There are a few things that distinguish Swedish forests and forestry from many other parts of the world:
Flat ground. Only a tiny fraction of our forests grow on real steep slopes or in high mountainous areas. Our forest ground is normally quite flat, which makes it easy to grow and harvest timber.
A good road infrastructure. There are more than 400,000 kilometres of roads in Sweden. Appr. 50 per cent of those are forest roads, built with the single purpose to enhance haulage of timber to the industries. A majority of these roads were built in the 1940’s and 50’s, often with economic support from the State.
No “basic” land-use conflict. Our forests are normally growing on stony soils, so called “morains”, which are unsuitable for agriculture (but there are, of course, other conflicts, such as reindeer husbandry in the forest, the moose population and conservation issues).
Supportive ecosystems. Trees will eventually grow on most sites even without special reforestation activities – although we can promote our preferred species and enhance growth with active regeneration and forest management.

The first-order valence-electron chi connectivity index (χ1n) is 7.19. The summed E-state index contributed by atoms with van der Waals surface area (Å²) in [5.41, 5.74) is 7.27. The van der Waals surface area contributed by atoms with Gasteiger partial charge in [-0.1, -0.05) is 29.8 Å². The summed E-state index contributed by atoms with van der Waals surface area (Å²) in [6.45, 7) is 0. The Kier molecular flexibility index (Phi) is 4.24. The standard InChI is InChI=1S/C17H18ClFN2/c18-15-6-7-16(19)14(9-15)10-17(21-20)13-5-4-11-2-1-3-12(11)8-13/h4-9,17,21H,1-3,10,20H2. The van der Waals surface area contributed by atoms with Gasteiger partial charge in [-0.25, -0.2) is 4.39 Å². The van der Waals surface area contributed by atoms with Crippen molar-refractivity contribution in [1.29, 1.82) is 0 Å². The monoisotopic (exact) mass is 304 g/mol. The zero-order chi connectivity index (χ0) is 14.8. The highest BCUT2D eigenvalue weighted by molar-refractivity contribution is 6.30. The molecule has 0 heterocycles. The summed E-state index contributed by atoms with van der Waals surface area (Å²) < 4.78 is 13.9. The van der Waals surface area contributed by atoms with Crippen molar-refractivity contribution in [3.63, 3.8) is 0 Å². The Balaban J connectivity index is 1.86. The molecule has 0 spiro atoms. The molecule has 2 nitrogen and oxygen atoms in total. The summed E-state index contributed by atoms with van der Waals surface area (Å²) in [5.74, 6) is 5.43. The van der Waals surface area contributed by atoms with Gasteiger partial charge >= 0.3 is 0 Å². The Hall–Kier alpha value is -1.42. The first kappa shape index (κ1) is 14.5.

Degradation no longer an issue. During the 19th century we had a growing population, and an increasing level of livestock grazing in the woods. This resulted in degraded forests. But from the 1930s onwards, cattle are almost completely separated from the forest land. In northern Sweden, we had a period with an over-exploitation of our forests from around 1850 to 1950. Only the big trees were cut in the old growth stands and very limited regeneration measures were performed. But from 1950 onwards, a system with clear-cutting followed by planting was introduced on a broad scale in Sweden, both in the south and the north. Thanks mainly to the reduced livestock grazing and the improved silviculture, the standing volume in our forests has increased substantially. Since 1920, when we had the first nationwide forest inventory, the volume in the Swedish forests has almost doubled.